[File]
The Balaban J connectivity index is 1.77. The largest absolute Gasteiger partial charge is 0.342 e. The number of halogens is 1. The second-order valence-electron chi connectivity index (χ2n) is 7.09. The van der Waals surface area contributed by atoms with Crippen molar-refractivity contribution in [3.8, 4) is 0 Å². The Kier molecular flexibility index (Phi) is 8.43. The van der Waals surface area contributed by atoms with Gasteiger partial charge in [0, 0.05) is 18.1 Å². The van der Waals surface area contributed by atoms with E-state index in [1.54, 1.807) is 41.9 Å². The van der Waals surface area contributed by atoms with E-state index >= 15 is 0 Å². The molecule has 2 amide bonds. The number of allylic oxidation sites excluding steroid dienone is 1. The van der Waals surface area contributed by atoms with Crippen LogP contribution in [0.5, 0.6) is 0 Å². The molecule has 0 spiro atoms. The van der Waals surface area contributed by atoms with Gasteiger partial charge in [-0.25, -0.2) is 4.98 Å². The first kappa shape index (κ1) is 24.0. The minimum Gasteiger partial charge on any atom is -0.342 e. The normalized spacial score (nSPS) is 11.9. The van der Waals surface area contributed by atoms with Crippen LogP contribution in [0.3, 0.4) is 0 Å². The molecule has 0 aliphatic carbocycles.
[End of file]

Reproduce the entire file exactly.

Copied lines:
The Balaban J connectivity index is 1.77. The largest absolute Gasteiger partial charge is 0.342 e. The number of halogens is 1. The second-order valence-electron chi connectivity index (χ2n) is 7.09. The van der Waals surface area contributed by atoms with Crippen molar-refractivity contribution in [3.8, 4) is 0 Å². The Kier molecular flexibility index (Phi) is 8.43. The van der Waals surface area contributed by atoms with Gasteiger partial charge in [0, 0.05) is 18.1 Å². The van der Waals surface area contributed by atoms with E-state index in [1.54, 1.807) is 41.9 Å². The van der Waals surface area contributed by atoms with E-state index >= 15 is 0 Å². The molecule has 2 amide bonds. The number of allylic oxidation sites excluding steroid dienone is 1. The van der Waals surface area contributed by atoms with Crippen LogP contribution in [0.5, 0.6) is 0 Å². The molecule has 0 spiro atoms. The van der Waals surface area contributed by atoms with Gasteiger partial charge in [-0.25, -0.2) is 4.98 Å². The first kappa shape index (κ1) is 24.0. The minimum Gasteiger partial charge on any atom is -0.342 e. The normalized spacial score (nSPS) is 11.9. The van der Waals surface area contributed by atoms with Crippen LogP contribution in [0.3, 0.4) is 0 Å². The molecule has 0 aliphatic carbocycles.